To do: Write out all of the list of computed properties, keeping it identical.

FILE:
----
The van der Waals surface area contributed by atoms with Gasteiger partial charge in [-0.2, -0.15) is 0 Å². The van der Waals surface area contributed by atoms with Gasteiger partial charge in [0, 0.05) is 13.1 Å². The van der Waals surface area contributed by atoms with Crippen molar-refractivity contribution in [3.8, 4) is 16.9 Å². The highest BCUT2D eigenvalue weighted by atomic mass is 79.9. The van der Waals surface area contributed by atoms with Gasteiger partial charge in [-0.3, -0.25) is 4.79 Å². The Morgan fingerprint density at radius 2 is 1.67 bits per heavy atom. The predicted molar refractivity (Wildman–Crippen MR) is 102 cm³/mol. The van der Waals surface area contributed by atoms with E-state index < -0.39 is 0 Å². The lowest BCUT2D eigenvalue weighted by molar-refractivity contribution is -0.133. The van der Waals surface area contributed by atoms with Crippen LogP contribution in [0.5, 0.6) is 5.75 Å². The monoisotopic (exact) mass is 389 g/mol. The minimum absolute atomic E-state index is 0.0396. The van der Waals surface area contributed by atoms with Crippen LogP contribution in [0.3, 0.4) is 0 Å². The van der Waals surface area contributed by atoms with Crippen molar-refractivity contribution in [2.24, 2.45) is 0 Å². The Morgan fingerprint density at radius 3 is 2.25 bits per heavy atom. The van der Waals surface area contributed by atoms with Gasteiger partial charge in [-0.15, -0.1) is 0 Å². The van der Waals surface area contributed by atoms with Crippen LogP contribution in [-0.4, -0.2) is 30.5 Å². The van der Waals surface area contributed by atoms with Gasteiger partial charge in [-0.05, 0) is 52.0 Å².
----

The van der Waals surface area contributed by atoms with Gasteiger partial charge in [-0.2, -0.15) is 0 Å². The van der Waals surface area contributed by atoms with Gasteiger partial charge in [0, 0.05) is 13.1 Å². The van der Waals surface area contributed by atoms with Crippen molar-refractivity contribution in [3.8, 4) is 16.9 Å². The highest BCUT2D eigenvalue weighted by atomic mass is 79.9. The van der Waals surface area contributed by atoms with Gasteiger partial charge in [-0.3, -0.25) is 4.79 Å². The Morgan fingerprint density at radius 2 is 1.67 bits per heavy atom. The predicted molar refractivity (Wildman–Crippen MR) is 102 cm³/mol. The van der Waals surface area contributed by atoms with E-state index < -0.39 is 0 Å². The lowest BCUT2D eigenvalue weighted by molar-refractivity contribution is -0.133. The van der Waals surface area contributed by atoms with Crippen LogP contribution in [0.5, 0.6) is 5.75 Å². The monoisotopic (exact) mass is 389 g/mol. The minimum absolute atomic E-state index is 0.0396. The van der Waals surface area contributed by atoms with Crippen LogP contribution in [0.3, 0.4) is 0 Å². The van der Waals surface area contributed by atoms with Crippen molar-refractivity contribution in [2.24, 2.45) is 0 Å². The Morgan fingerprint density at radius 3 is 2.25 bits per heavy atom. The van der Waals surface area contributed by atoms with Gasteiger partial charge in [-0.15, -0.1) is 0 Å². The van der Waals surface area contributed by atoms with Crippen LogP contribution in [-0.4, -0.2) is 30.5 Å². The van der Waals surface area contributed by atoms with Gasteiger partial charge in [-0.05, 0) is 52.0 Å².